Thing is that it means you can then easily forget what’s in each bag.  Especially if you rearrange your packing system and the bag you used to use for one thing now contains something else!  So, what we needed was labels.

And here’s what I made:

Brightly coloured in a variety of shades to aid recognition and laminated to make them waterproof!

It’s a bit of a shame not to be able to put my groceries in the car boot because it’s full of gazebo in an oversized bag… but who knows, one day there might be a gazebo-based emergency?! It’s never happened yet, but if it does then I’ll be just the woman for job!

L

Don’t forget…

Most camping trips we forget something.  Last time it was the coffee.  Other times we’ve forgotten less important things like a sleeping mat or the tent pole!

The organised goat learnt from this and has lots of lists she double checks.  The less-organised goat doesn’t… and it’s a bit of a worry.

When our top follower of this blog heard about this, she took matters into her own hand and compiled a generic camping packing list.  Here it is to help you pack too:

Shelter

  • Tent
  • Tent poles
  • pegs
  • mallet
  • Gazebo
  • Chair
  • Bedding
  • Sleeping mat
  • Sleeping bag
  • Sleeping bag liner
  • Pillow
  • Hot Water Bottle
  • Eye mask

Clothes

  • Flipflops
  • Wellies
  • Pyjamas
  • Hat
  • fingerless gloves
  • body warmer or fleece
  • waterproofs (including trousers)
  • underwear
  • spare trousers
  • spare top
  • Jumper

Toiletries

  • toothbrush
  • toothpaste
  • hair brush
  • baby wipes
  • deodorant
  • flannel
  • shower gel
  • towel

Miscellaneous

  • Lantern
  • Headtorch
  • Penknife
  • Sunglasses
  • Sun cream
  • insect repellent
  • map
  • hand sanitizer
  • face mask
  • water bottle
  • phone
  • phone charger and/or battery pack

The obvious thing that is missing from this list are food and drink… but those are whole other lists of their own!! 

Hopefully now nothing will be forgotten on your next trip either!

Happy camping

R & L (& friend!)

In training…

Sadly we can’t go camping yet.

(Well not anywhere other than our own gardens … and I’m afraid my garden isn’t exciting enough to be worth the effort!!)

… but I have started getting in training!  I put this up in 15 mins – all by myself!!!

Super fast inflatable gazebo!

Super fast inflatable gazebo!

 

 

 

I can assure you that Snoopy dog was no help at all… he only came out afterwards to inspect my work!

 

 

 

 

 

 

 

Tomorrow morning my neighbour is hosting a socially distanced prayer meeting in her garden… and there’s a chance of rain.  Hopefully now it will be able to go ahead whatever the weather!!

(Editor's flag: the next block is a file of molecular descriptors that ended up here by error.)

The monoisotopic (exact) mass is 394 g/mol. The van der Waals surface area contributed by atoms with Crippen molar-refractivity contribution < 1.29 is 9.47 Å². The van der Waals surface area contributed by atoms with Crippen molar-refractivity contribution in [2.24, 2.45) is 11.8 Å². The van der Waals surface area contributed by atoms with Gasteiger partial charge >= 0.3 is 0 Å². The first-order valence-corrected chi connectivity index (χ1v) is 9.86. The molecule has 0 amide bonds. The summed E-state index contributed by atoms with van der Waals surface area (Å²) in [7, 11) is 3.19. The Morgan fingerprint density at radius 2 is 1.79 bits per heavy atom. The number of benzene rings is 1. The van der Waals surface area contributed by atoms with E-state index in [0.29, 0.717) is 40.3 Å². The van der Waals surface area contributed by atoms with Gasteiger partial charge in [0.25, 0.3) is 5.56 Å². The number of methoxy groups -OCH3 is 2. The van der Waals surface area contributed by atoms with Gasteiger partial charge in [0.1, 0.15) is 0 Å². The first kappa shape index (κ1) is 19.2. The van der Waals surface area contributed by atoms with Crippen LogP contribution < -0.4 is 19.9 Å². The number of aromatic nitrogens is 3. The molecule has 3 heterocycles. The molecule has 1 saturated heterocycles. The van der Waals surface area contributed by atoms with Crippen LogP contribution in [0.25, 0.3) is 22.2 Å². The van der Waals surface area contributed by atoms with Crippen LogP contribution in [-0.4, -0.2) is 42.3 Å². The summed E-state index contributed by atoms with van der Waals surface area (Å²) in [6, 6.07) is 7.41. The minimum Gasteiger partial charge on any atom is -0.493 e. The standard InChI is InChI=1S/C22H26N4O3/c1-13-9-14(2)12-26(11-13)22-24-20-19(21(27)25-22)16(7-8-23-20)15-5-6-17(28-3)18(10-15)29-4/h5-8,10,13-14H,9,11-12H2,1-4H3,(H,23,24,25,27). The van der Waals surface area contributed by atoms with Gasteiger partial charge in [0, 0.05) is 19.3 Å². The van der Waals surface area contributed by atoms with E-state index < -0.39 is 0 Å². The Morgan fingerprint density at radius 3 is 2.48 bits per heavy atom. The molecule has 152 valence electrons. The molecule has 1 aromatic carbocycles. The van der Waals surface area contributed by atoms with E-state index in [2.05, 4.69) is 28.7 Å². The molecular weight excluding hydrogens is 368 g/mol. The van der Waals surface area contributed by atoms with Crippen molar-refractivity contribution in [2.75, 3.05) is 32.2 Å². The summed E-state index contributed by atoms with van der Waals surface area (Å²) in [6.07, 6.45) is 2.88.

It did make me nostalgic for camping trips… hopefully not long now.

L

PS you can read our review of our much loved inflatable gazebo & the other gazebos in our lives here

Caught in the head lights!

I’ve never had a headtorch that I’m really happy with.

Having a headtorch when you’re camping makes life so much easier.  Not only can you see where you’re going, but if you are cooking or eating or pitching your tent or searching for your toothbrush after dark, it’s useful to have both hands free.  It makes a trip to the compost loo in the middle of the night less scary and when you’re not wearing it you can use the elastic to strap it to your tent pole like a little hanging light.

I’ve owned both Petzl and Black Diamond ones, but never been very satisfied with them.

The other goat recently left hers behind on a trip to a youth hostel, so she purchased some new ones to try out.  Headtorch purchasing is always a bit confusing as you can pay anything between £4 and £40 and not really understand the difference.

The assistant manager in our local branch of Blacks was very helpful and tried his best to explain about checking for the battery life as well as the lumens.  Apparently ‘CREE’ is a good word to look out for.  We would add that the bulky ones are annoying to wear and if the button sticks out too much you can easily accidentally turn it on in your bag and waste your battery!

Is red light worthwhile?  Possibly – it can allow you to read without attracting insects to your lamp.  It can also be handy if you want to read while your tent buddy is trying to sleep as it is less bright.

Anyway, on this on this occasion the little goat got overwhelmed and ended up buying two – on the justification that our camping guests never remember their torches, and so a spare would be handy!

Purchase 1:  Eurohike 6 LED headtorch20200110_202114

Only 30 lumens, beam distance 10-12 metres battery life of about 8 hours.  White, bright and red settings and a bargain at only £4 (in the sale, normally £6).

So far it’s only been tried out in the loft – need a camping trip to try it properly, but so far so good.

 

 

 

 

Purchase 2: Technicals 150L CREE head torch

This one cost £10, which is still reasonably priced. It has an optional strap for top of your head, but this can be removed.  However, when turning the torch around to try and fit the straps on for the first use, a little nut dropped out!  It’s from the hinge which allows you to move the angle of the torch…  Needless to say, we will never find out how this one performs as it is going straight back to the shop!

R